The federal government has announced Australia will commit an extra 30 troops to Afghanisation.
Australia will commit an extra 30 troops to Afghanistan, taking its deployment to 300 Australian Defence Force personnel.
The Defence Minister Marise Payne announced the troop boost to politicians at a Senate estimates hearing in Canberra.
“These additional ADF members will allow Australia to commit additional advisers to further develop the long-term capabilities of the Afghan security forces as part of our current train, advise and assist mission,” she said.
The government will confirm where and how the troops will be deployed in the next few weeks.
“The request we received here wasn’t for combat troops on the ground,” Chief of the Defence Force Air Chief Marshal Mark Binskin told the hearing.
“The request was in areas that we provide very good capability, which is growing the Afghan national defence and security forces.”
A former head of the Australian Army, and the head of the University of Canberra’s National Security Institute, Peter Leahy, predicted the troops would build on the Coalition’s air superiority in the region.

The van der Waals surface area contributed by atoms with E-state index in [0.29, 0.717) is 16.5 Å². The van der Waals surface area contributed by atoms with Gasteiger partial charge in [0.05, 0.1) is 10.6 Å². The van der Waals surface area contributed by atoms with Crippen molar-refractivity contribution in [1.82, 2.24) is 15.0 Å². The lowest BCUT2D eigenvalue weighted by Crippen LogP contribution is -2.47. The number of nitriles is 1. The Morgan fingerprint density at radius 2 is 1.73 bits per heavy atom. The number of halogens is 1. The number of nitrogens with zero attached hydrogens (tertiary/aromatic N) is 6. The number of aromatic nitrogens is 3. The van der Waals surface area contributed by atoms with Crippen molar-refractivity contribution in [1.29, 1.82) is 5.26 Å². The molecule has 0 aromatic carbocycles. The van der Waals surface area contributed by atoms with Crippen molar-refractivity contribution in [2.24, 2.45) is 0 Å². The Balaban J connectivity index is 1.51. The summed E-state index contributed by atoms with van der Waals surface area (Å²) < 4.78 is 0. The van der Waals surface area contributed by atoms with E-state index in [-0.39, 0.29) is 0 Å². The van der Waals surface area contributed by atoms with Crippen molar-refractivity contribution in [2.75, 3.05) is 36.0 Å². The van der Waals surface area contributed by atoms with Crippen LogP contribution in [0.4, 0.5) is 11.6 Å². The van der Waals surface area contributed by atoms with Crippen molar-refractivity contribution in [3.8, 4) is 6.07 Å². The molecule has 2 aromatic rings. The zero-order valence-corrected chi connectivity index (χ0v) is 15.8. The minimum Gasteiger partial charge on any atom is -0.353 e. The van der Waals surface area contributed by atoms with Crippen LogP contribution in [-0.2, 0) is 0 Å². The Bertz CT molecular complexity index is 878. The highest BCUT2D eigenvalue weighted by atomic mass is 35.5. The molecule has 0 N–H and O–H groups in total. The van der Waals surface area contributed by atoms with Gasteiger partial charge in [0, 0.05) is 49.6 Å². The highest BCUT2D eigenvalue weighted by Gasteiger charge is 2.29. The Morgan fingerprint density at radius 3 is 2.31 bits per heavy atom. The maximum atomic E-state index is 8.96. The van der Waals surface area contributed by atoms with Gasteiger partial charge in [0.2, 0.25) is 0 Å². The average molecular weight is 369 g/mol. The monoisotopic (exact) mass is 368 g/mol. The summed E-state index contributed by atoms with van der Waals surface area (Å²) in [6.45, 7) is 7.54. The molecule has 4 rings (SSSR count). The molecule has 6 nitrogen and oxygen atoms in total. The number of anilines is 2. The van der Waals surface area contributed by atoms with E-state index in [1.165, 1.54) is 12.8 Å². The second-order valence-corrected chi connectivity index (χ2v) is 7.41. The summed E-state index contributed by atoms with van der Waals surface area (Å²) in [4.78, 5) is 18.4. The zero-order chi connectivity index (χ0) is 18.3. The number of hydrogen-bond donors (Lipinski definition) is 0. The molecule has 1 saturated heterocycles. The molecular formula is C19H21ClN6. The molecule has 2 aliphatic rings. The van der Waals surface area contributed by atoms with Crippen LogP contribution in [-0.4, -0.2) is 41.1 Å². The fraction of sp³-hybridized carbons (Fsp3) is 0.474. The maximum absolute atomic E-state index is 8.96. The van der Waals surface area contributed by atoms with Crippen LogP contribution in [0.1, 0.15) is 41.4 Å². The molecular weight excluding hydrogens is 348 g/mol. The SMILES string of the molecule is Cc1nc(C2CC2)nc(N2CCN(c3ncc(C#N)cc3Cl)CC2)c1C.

“I suspect this is not special forces, it's more likely to be specialist advisers for air [support], and for enabling forces, and perhaps a few people supporting the Afghan higher command,” he said.
“Frankly, the job's not finished. Afghanistan is on the edge and they need support and I think the approach at the moment is the Afghan National Army should be fighting for Afghanistan.”
The retired Lieutenant General said the delpoyment of extra troops could see Australia’s longest war, which began in 2001, become a 20-year commitment.
“We see the Taliban and some of the terrorist groups, almost at will, at any time and place of their choosing, can mount an attack, so we do need to advise,” he said.
“We probably left too early. President Obama, he pulled out too early, he got the numbers down too low because this is about hold and build.
"This is about nation building and we need to set the conditions so that Afghanistan can feel as though it has a legitimate government.”
The ADF’s commitment to Afghanistan is due to expire in 2018 but the Defence Minister said it was under constant review.
The Australian commitment to Afghanistan is known as Operation Highroad, which replaced combat operations in 2014.
Since Australian troops were first sent to Afghanistan in 2001, 42 troops have died.
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